Naujausi A B C D E F G H I J K L M N O P R S T V W Y Z

Autoriai: PAUL T. MENZEL
ISBN: 0-19-505710-4
Brūkšninis kodas: 4202189
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     In this superb book, Paul Menzel addresses the refractory problem of allocating limited health care resources. His central argument is that consent, or in its absence presumed consent, provides the justification for rationing health care. After establishing the conceptual basis for his theory, he tracks the implications of the theory for a wide range of problems including the pricing of life, malpractice, improving organ supply, treatment of imperiled newborns, persuading smokers to abstain and the duty to die cheaply. The writing is clear and accessible to the non-philosopher. For those entering this field, Menzel provides a framework for addressing a variety of questions in the allocation of health care. For the advanced scholar, he offers a coherent theory, with a candid presentation of its implications, which is certain to stimulate a host of critiques and refinements.

1. Could an economist take the Hippocratic oath? 3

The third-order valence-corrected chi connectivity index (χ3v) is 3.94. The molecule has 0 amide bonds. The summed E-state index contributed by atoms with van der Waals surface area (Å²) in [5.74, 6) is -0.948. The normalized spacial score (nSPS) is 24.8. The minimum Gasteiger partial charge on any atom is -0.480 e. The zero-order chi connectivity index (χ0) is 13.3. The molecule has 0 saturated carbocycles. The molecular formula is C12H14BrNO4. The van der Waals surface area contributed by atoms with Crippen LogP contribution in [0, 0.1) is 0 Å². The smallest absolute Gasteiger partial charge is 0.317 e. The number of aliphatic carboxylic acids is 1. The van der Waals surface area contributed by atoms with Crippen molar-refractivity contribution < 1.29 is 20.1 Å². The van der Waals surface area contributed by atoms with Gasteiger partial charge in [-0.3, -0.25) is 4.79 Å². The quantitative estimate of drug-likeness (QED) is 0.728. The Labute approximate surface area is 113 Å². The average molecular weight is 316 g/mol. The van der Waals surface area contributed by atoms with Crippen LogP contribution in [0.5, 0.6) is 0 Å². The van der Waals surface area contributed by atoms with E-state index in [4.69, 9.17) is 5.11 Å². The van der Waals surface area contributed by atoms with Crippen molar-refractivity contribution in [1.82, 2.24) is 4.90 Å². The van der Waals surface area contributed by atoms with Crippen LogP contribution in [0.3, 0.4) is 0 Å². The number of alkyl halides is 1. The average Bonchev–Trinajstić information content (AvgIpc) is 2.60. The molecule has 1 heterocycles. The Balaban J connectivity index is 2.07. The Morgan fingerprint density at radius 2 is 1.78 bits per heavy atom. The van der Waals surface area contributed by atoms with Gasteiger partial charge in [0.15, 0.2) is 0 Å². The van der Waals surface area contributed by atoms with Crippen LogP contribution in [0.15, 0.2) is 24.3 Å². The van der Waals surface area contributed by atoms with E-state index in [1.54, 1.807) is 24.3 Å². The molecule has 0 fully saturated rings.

The conflict 3
Solutions that fail 5
The prior consent of patients as persons 10
Objections and advantages 15
2. Presuming a patient’s consent to risk 22
Doubts and their importance 22
Comparisons with consent: Compensation 24
Presumed prior consent 29
3. Consent and the pricing of life 37
A historical sidelight: Life insurance 40
Wrongful death awards 41
The different case of Health-Care rationing 45
The rationality of consent 48
The treacherous use of empirical data 51
4. The costs of lifesaving: What if smoking saves money? 57
What counts as a cost of life? 57
The quick solution for smoking costs 60
Later Health-Care expenditures 62
Future earnings 65
Pensions 68
The limits of health promotion 71
Flu vaccine in nursing homes 73
5. Measuring quality of life 79
QALYs and how they work 80
Comparative quality and life itself 84
Hip replacements versus dialysis 87
Whom must we question? 89
The importance of length of life 92
6. The innocence of birth 97
Unimaginable bargains 99
Handicap insurance 101
The questionable relevance of consent 102
The asymmetry of nonexistence 106
Damages for wrongful life 108
7. The poor and the puzzle of equality 116
Medical egalitarianism 116
Inequalities and the value of life 119
Caring 121
Equal opportunity 122
The rational poor person 126
8. Real competition 132
What is really involved 133
The demise of regressive benevolence 135
Adverse selection and cream skimming 138
Telling patients about care withheld 144
9. Malpractice and the costs of complaint 150
Defensive medicine 151
A consent-based defense of expense 152
Assumption of risk 157
No-fault compensation for accidents of restraint 161
10. Raising transplants 169
Scarcity, not expense 169
Duty, not charity 172
Objecting versus consenting 174
The burden of expression 176
Families 179
Live donor selling 182
11. The duty to die cheaply 190
Disturbing costs 190
A personal moral duty 192
Rationing terminal care 196
Quasi-terminal care 199
References 205
Index 227

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